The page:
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    Ali Boyle (Cambridge): “Don’t Ask: Classification in Comparative Cognitive Science”

Ali Boyle (Cambridge): “Don’t Ask: Classification in Comparative Cognitive Science”

12 May 2020|

 

Ali Boyle (Cambridge): “Don’t Ask: Classification in Comparative Cognitive Science”

Many projects in comparative cognitive science (which I mean to include research in both comparative psychology and artificial intelligence) are structured around what I’ll call ‘classificatory questions’ – that is, questions about whether nonhuman cognitive systems have the same cognitive capacities as humans. These projects […]

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    Susanne Burri and Bryan Roberts (LSE): “The Good News About Killing People”

Susanne Burri and Bryan Roberts (LSE): “The Good News About Killing People”

18 March 2020|

 

Susanne Burri and Bryan Roberts (LSE): “The Good News About Killing People”

We propose a ‘Cautionary News Principle’ when justifying the decision to commit an irreversible act, such as one that involves killing. The principle states that whether such a decision is justified depends on the extent of possible cautionary news in the future, whereas confirmatory news can […]

Nature/Nurture (Forum for Philosophy)

7 March 2020|

 

 

Nature/Nurture (Forum for Philosophy)

Scientists agree that nature and nurture are essential ingredients in human development. But if both the blank slate and genetic determinism have been rejected, why do researchers still disagree and what is it that they disagree about? Join us as we’ll explore the issues at stake, taking a wide variety of perspectives, from the […]

Peace (Forum for Philosophy)

4 February 2020|

 

 

Peace (Forum for Philosophy)

Peace is highly valued, but how is it achieved? Why are some periods in world history relatively peaceful compared to others? What, if anything, can be done to ensure peace now? Are there limits to what we are justified in doing to ensure peace? Is pacifism a justified response to war? We discuss the […]

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    Carina Prunkl (Oxford): “How Anthropocentric is Thermodynamics?”

Carina Prunkl (Oxford): “How Anthropocentric is Thermodynamics?”

9 December 2019|

 

Carina Prunkl (Oxford): “How Anthropocentric is Thermodynamics?”

Thermodynamics “smells more of its human origin than other branches of physics”, Bridgman famously wrote in 1941. Taking a closer look at the history of thermodynamics and statistical mechanics, we find that this ‘human smell’ enters the subject as early as the writings of Maxwell, who makes use of concepts such […]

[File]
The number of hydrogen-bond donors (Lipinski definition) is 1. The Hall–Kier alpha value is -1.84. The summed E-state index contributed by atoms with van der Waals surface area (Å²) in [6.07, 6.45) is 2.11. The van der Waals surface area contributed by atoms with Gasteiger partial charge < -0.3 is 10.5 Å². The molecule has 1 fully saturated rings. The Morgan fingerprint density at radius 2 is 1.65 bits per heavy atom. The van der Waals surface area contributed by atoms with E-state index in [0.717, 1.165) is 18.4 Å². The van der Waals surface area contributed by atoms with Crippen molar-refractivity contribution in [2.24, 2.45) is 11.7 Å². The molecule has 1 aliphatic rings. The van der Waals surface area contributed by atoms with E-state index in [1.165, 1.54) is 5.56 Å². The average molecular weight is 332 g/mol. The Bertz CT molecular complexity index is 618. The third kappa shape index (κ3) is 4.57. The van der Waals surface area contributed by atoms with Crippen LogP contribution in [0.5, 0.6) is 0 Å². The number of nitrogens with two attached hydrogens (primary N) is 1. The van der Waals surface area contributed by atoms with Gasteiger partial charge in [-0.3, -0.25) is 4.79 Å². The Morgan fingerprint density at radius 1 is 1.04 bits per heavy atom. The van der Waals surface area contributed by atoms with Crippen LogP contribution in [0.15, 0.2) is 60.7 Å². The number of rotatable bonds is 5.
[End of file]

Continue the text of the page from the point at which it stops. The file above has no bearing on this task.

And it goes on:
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    Thom Scott-Phillips (Central European University): “The Art Experience”

Thom Scott-Phillips (Central European University): “The Art Experience”

3 December 2019|

 

Thom Scott-Phillips (Central European University): “The Art Experience”

Art theory has consistently emphasised the importance of situational, cultural, institutional and historical factors in viewers’ experience of fine art. However, the link between this heavily context-dependent interpretation and the workings of the mind, and its evolution, is often left unexamined. Drawing on Relevance Theory—a prominent, cogent and […]

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    Peter Achinstein (Johns Hopkins): “Epistemic Simplicity: The Last Refuge of a Scoundrel”

Peter Achinstein (Johns Hopkins): “Epistemic Simplicity: The Last Refuge of a Scoundrel”

26 November 2019|

 

Peter Achinstein (Johns Hopkins): “Epistemic Simplicity: The Last Refuge of a Scoundrel”

Both Newton and Einstein claim that nature is simple and that simplicity is a sign of truth. Is there any substance to either claim? The talk will be based on some parts of my recent book “Speculation: Within and About Science”.

Peter Achinstein is Professor […]

2019 Lakatos Award Lecture with Henk W. de Regt

22 November 2019|

 

2019 Lakatos Award Lecture with Henk W. de Regt

It is widely acknowledged that a central aim of science is to achieve understanding of the world around us, and that possessing such understanding is highly important in our present-day society. But what precisely is scientific understanding, and when is it achieved?

In his Lakatos Award winning book Understanding Scientific Understanding […]

2019 Lakatos Award Expert Workshop with Henk W. de Regt

21 November 2019|

 

2019 Lakatos Award Expert Workshop with Henk W. de Regt

On 21 November 2019, this half-day workshop addressed issues raised by Henk W. de Regt’s Lakatos Award-winning book, Understanding Scientific Understanding.

This video playlist includes the following talks:

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    Lewis Ross (LSE): “Statistics, Epistemic Gaps, and Legal Risk”

Lewis Ross (LSE): “Statistics, Epistemic Gaps, and Legal Risk”

19 November 2019|

 

Lewis Ross (LSE): “Statistics, Epistemic Gaps, and Legal Risk”

Many philosophers suggest that using statistics to attribute legal liability is deeply problematic. A primary worry is that it would be unfair to hold the defending party responsible on the basis of probability alone. My previous work, focusing on criminal law, suggests that this refusal […]